Agile vs Waterfall methods

I’ve had an open mind about the Agile method of project delivery until recently. This post is going to compare my views on Agile vs Waterfall project delivery methods.

Previously I’ve been involved as a Project Manager working with both methods and my preferred method was Waterfall.

At that time though I really didn’t have enough experience with the use of Agile to make a really informed decision as to why I felt one was better than the other, but having recently worked on several more Agile projects I can now say that I feel I have a better understanding of which I prefer and why.  So, here are my thoughts.

Agile

The Agile approach is to be fluid. You don’t start with formally documented business requirements, these are developed as ‘stories’ with the development work taking a fluid approach so that changes and adaptations can be made as development progresses.

What’s wrong with this approach in my opinion?

  • Business requirements could be missed, until well into the project.  Because they haven’t been all formally captured at the start, there is no way of tracking that things are all being built and captured within the stories.  Case in point, we were working on documenting the TO BE process maps so that the business could fully see and understand the changes that would take place for the staff, and during this process at one process step it was identified that this step hadn’t yet been captured in stories, within the project.  Not sure what would have happened had we not been formally documenting the process.
  • Scope lock down isn’t quite what I’m used to.  Whilst I’ve seen that work is undertaken with rigor around what can and can’t be done, I don’t get the strong sense that there is what I would define as real scope lock down.  I say this because stories continue to be added to the project development, which has extended the project timelines. I’m going to hark back to my first point, in that without the defined business requirements to measure and monitor against, up front, how can you be sure that there is no scope creep going on?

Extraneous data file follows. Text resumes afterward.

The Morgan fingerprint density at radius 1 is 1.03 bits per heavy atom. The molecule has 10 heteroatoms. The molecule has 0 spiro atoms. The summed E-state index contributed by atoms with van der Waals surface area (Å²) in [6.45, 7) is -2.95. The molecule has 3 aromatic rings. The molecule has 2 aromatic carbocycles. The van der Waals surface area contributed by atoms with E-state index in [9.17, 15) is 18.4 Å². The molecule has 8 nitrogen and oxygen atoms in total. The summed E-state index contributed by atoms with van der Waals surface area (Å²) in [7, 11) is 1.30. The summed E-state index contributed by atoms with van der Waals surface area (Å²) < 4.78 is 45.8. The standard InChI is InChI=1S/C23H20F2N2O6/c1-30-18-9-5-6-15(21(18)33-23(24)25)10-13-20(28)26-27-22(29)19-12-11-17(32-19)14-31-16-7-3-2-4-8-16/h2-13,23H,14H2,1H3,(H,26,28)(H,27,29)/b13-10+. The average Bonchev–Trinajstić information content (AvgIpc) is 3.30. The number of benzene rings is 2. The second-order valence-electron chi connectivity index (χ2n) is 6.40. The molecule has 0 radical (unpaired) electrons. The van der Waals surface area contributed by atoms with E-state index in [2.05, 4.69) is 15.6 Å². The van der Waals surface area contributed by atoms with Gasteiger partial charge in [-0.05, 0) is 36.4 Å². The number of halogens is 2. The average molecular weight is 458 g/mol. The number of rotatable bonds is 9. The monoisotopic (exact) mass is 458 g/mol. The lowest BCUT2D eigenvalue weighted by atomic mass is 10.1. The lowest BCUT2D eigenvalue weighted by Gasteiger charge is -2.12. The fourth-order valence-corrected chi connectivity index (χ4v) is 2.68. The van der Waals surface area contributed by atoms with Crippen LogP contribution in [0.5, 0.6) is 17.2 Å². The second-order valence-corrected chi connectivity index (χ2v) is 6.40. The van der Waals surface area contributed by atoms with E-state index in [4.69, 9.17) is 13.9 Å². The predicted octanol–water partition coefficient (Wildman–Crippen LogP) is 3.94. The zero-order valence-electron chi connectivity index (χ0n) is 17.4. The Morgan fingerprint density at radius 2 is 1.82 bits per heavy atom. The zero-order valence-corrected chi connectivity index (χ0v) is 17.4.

• It’s harder to resource plan.  If you take my first point, yet again, then it becomes evident that whilst initially you have undertaken your resource planning, there is inevitable need to rework the original estimates, because of stories being added and built onto.
  • The project team can get burnt out.  Maybe it is just the nature of the projects that I am working on, but they appear to be going for longer than originally anticipated, and this is causing project team member burn out.  If you imagine staff set for a three month hard and fast slog to get the project over the line, and all of a sudden they now have a further four or six weeks added to that during which they are expected to keep up the same level of intensity in order to deliver.  It’s hard and can cause burn out.  Not good for the individual, let alone the team.

 

Waterfall

The waterfall approach of course centres around having predefined and documented business requirements (in the best cases, and yes I hear you say that that doesn’t always happen).  These requirements are the basis for the phasing of the project development and delivery work and form the core determination of what is and isn’t in scope.

So, based on the things that I view as ‘wrong’ with the Agile approach, if you look at all of the items listed they are not applicable with the use of the waterfall approach because:

  • Business requirements are clearly defined and documented at the start of the project.  Mandatory or Must have items are called out, with Nice to have set aside and even relegated to Phase 2 of the project.
  • Scope is locked down based on the documented requirements and it is very clear and easy at any point in the project delivery cycle to determine if something is or isn’t in scope, due to tracking it back to your requirements.
  • Resource planning is more predictable, because of the phasing and again solid understanding of exactly what needs to be built and how.  Of course here I am assuming that your Project Manager/Technical Lead has a good handle on resourcing and knows what is going to be required from a development perspective.  It’s not to say that there can be problems here, but I have seen them be more manageable.
  • Project teams don’t tend to get as burnt out because there are clearly defined phases, with defined boundaries around what is and isn’t to be developed.  I have managed a cradle to grave development project and it came in ahead of time, in scope and just under budget.  No burn out, no over time running, no issue of team burn out.

Based on my experience, I’d prefer waterfall every time.

Karen

 

Written by Karen Munro

*Photo courtesy of James Barker at Freedigitalphotos.net